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With the passing of hurricanes Harvey and Irma, there is a heightened risk for car buyers to find themselves considering a flood-damaged car while shopping for a pre-owned vehicle.

These cars usually begin to show up in the aftermarket from day to weeks to months after significant flooding events have taken place. It has happened before and you can be sure it will happen again. In order to help car shoppers avoid these money pits, we put together a list of conditions to watch out for, call it a Used Car Buyers Guide to Avoiding a Water-damaged Vehicle.

  1. BRING A FLASHLIGHT. And use it! Look in hard-to-reach area, both inside and out. Your eyes and nose can lead you to evidence of water damage.
  2. SMELL IT! If a vehicle has sustained flood damage, it will take an extremely thorough detail to eliminate the musty, dirty odor of flood water. If there is excessive perfume or “new car smell” scent pumped into the interior, be cautious and stay alert for further signs of flooding.
  3. GET DOWN AND LOOK. Look in the wheel wells and in the bottom of the trunk and engine compartment for evidence of a water line or dirt line, where flood waters might have stood. Use that flashlight. Look under the seats, under the dash, and along the bottoms of open doors for evidence of surface rust on any metal components. Under normal usage, these areas should not have rust on them, unless of course they were sitting in water. These spots are difficult to clean if they get rusty.
  4. FEEL FOR IT. Run your hands along the carpets, into the corners both in the passenger compartment as well as in the trunk, and feel for moisture. Carpets, sound insulation and padding take a long time to dry out, and they may never dry fully unless completely removed from the car, an operation most sellers would not undertake. If you can, lift the carpet up and check the floorboards for rust or excessive dirt.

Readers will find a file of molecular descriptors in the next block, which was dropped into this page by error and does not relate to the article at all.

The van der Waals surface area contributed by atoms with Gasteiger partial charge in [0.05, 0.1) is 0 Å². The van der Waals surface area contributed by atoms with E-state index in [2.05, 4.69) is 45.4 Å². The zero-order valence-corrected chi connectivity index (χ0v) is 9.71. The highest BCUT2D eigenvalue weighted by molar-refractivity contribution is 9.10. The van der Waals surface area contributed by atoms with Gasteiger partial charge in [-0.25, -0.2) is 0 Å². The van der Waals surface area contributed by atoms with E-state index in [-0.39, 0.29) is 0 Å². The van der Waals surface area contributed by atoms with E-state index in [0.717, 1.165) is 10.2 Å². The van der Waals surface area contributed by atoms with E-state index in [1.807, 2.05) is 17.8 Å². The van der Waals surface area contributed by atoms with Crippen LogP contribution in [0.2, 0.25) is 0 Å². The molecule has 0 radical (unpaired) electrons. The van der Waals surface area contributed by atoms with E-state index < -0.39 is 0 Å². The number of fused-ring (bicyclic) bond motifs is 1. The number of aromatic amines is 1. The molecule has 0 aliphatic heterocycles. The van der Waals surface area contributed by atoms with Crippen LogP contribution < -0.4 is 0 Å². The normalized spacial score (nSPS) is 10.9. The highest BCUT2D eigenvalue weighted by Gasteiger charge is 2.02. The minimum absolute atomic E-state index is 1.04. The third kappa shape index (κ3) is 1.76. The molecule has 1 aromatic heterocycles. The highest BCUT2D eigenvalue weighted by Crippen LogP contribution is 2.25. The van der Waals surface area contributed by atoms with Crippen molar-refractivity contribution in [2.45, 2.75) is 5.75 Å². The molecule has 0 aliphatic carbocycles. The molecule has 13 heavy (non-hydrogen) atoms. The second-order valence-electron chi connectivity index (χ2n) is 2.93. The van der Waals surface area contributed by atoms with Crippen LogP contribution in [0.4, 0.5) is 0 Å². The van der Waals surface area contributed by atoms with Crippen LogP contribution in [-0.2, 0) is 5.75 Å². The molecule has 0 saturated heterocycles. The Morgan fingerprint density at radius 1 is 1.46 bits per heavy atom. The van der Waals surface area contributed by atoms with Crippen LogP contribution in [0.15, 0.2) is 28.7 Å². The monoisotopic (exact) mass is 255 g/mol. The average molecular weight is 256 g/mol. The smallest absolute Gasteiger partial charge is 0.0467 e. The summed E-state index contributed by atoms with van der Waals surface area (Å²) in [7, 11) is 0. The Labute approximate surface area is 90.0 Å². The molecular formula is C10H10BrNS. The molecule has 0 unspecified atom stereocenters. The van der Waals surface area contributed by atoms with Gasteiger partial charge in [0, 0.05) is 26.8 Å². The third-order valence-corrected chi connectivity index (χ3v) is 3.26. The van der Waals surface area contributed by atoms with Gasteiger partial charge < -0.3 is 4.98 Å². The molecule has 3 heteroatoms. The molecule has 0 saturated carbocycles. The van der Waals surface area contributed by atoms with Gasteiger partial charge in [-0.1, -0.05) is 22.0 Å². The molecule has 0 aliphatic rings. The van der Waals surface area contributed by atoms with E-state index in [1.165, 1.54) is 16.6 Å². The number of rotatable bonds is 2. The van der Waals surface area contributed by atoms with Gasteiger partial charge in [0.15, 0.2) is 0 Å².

5. LOOK AT THE LIGHTS. Look into the lenses of headlights, fog lights, and taillights for fogging. When submerged, these areas tend to retain moisture, and will usually fog up.
  6. LIFT THE SPARE. Look in the bottom of the spare tire well for moisture or dirt. These are often overlooked areas where residue collects.
  7. WORK THEM OVER. Turn on and cycle through ALL of the electrical accessories such as interior and exterior lights, horn, wipers, electric seats, seat heaters and coolers, HVAC system, radio, and glovebox lighting. If anything does not function or is weak, that may indicate water intrusion.
  8. RUN THE CHECK. Pay the $20 for a complete vehicle title check, do not rely on a partial, “free” title search. Autocheck and Carfax offer complete title records from about $25. It is worth it.
  9. HAVE IT INSPECTED! When you have found the car for you, and it has passed all of the above checkouts, make the final smart move and pay the money to have a reputable independent repair shop perform a full appraisal. Set aside a couple hundred dollars for the appraisal/inspection, BEFORE you sign your name on the purchase contract. If the private seller or dealer is reluctant to allow an inspection, run away from that car, it’s a red flag for trouble. Often times, a thorough inspection can find issues with a vehicle that can be used to negotiate the price in your favor. Reputable sellers will have no problem with you getting their vehicle checked out by a professional. A paid inspection should include a written report on the vehicle, often containing pictures of areas of concern, and clear explanations of everything that was checked out. When investing tens of thousands of dollars on a pre-owned vehicle, $300 is very inexpensive insurance that you are getting what you expect to receive in that car purchase.

Visit for further information, or call our service advisors at 312-432-9492 for all maintenance, repair, or inspection needs for your European vehicle.